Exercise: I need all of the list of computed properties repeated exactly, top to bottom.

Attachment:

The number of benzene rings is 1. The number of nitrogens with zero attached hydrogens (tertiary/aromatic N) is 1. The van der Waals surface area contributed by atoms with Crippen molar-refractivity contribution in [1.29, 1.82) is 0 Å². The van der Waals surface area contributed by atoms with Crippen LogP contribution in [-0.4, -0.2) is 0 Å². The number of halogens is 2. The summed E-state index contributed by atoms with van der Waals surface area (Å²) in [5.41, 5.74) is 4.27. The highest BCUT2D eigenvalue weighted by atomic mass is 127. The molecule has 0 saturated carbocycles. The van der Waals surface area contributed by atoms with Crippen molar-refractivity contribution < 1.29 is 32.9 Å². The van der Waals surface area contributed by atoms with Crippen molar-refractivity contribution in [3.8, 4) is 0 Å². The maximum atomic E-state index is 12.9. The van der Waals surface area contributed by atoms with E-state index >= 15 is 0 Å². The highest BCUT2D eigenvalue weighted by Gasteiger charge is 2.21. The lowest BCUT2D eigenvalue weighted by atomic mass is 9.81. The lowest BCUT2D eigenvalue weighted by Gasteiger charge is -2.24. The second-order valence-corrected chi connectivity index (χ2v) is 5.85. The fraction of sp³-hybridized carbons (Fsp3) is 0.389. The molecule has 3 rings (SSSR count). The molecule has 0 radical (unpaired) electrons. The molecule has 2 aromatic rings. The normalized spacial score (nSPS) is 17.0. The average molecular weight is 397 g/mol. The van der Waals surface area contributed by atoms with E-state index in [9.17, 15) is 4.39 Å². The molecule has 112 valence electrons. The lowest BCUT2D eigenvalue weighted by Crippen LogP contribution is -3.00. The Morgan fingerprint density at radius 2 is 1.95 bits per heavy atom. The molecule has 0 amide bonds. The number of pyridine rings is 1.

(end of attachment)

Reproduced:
The number of benzene rings is 1. The number of nitrogens with zero attached hydrogens (tertiary/aromatic N) is 1. The van der Waals surface area contributed by atoms with Crippen molar-refractivity contribution in [1.29, 1.82) is 0 Å². The van der Waals surface area contributed by atoms with Crippen LogP contribution in [-0.4, -0.2) is 0 Å². The number of halogens is 2. The summed E-state index contributed by atoms with van der Waals surface area (Å²) in [5.41, 5.74) is 4.27. The highest BCUT2D eigenvalue weighted by atomic mass is 127. The molecule has 0 saturated carbocycles. The van der Waals surface area contributed by atoms with Crippen molar-refractivity contribution < 1.29 is 32.9 Å². The van der Waals surface area contributed by atoms with Crippen molar-refractivity contribution in [3.8, 4) is 0 Å². The maximum atomic E-state index is 12.9. The van der Waals surface area contributed by atoms with E-state index >= 15 is 0 Å². The highest BCUT2D eigenvalue weighted by Gasteiger charge is 2.21. The lowest BCUT2D eigenvalue weighted by atomic mass is 9.81. The lowest BCUT2D eigenvalue weighted by Gasteiger charge is -2.24. The second-order valence-corrected chi connectivity index (χ2v) is 5.85. The fraction of sp³-hybridized carbons (Fsp3) is 0.389. The molecule has 3 rings (SSSR count). The molecule has 0 radical (unpaired) electrons. The molecule has 2 aromatic rings. The normalized spacial score (nSPS) is 17.0. The average molecular weight is 397 g/mol. The van der Waals surface area contributed by atoms with E-state index in [9.17, 15) is 4.39 Å². The molecule has 112 valence electrons. The lowest BCUT2D eigenvalue weighted by Crippen LogP contribution is -3.00. The Morgan fingerprint density at radius 2 is 1.95 bits per heavy atom. The molecule has 0 amide bonds. The number of pyridine rings is 1.